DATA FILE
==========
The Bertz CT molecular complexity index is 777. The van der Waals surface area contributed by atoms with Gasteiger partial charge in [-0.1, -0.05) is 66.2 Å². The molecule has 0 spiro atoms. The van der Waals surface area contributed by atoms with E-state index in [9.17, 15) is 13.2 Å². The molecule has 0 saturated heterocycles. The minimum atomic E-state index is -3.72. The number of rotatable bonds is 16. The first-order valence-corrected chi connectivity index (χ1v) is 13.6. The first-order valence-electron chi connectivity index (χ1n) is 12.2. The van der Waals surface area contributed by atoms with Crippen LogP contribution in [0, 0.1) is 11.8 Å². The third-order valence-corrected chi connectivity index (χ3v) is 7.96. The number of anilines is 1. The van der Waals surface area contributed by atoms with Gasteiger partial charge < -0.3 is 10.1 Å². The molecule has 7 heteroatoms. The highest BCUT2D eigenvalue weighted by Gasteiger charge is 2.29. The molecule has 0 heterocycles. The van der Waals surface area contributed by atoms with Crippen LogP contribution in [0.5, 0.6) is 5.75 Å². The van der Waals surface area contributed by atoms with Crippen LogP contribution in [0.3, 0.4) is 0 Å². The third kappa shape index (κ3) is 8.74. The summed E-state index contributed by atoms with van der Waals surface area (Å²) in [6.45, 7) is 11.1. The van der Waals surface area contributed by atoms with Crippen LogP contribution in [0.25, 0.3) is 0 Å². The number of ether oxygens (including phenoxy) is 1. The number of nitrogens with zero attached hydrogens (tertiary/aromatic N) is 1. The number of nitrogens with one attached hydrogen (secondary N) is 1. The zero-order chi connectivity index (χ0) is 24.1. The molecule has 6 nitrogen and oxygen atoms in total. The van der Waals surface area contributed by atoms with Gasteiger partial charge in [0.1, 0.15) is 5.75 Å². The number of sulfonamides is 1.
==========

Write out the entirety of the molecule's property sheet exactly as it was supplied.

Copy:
The Bertz CT molecular complexity index is 777. The van der Waals surface area contributed by atoms with Gasteiger partial charge in [-0.1, -0.05) is 66.2 Å². The molecule has 0 spiro atoms. The van der Waals surface area contributed by atoms with E-state index in [9.17, 15) is 13.2 Å². The molecule has 0 saturated heterocycles. The minimum atomic E-state index is -3.72. The number of rotatable bonds is 16. The first-order valence-corrected chi connectivity index (χ1v) is 13.6. The first-order valence-electron chi connectivity index (χ1n) is 12.2. The van der Waals surface area contributed by atoms with Crippen LogP contribution in [0, 0.1) is 11.8 Å². The third-order valence-corrected chi connectivity index (χ3v) is 7.96. The number of anilines is 1. The van der Waals surface area contributed by atoms with Gasteiger partial charge < -0.3 is 10.1 Å². The molecule has 7 heteroatoms. The highest BCUT2D eigenvalue weighted by Gasteiger charge is 2.29. The molecule has 0 heterocycles. The van der Waals surface area contributed by atoms with Crippen LogP contribution in [0.5, 0.6) is 5.75 Å². The van der Waals surface area contributed by atoms with Crippen LogP contribution in [0.3, 0.4) is 0 Å². The third kappa shape index (κ3) is 8.74. The summed E-state index contributed by atoms with van der Waals surface area (Å²) in [6.45, 7) is 11.1. The van der Waals surface area contributed by atoms with Crippen LogP contribution in [0.25, 0.3) is 0 Å². The number of ether oxygens (including phenoxy) is 1. The number of nitrogens with zero attached hydrogens (tertiary/aromatic N) is 1. The number of nitrogens with one attached hydrogen (secondary N) is 1. The zero-order chi connectivity index (χ0) is 24.1. The molecule has 6 nitrogen and oxygen atoms in total. The van der Waals surface area contributed by atoms with Gasteiger partial charge in [0.1, 0.15) is 5.75 Å². The number of sulfonamides is 1.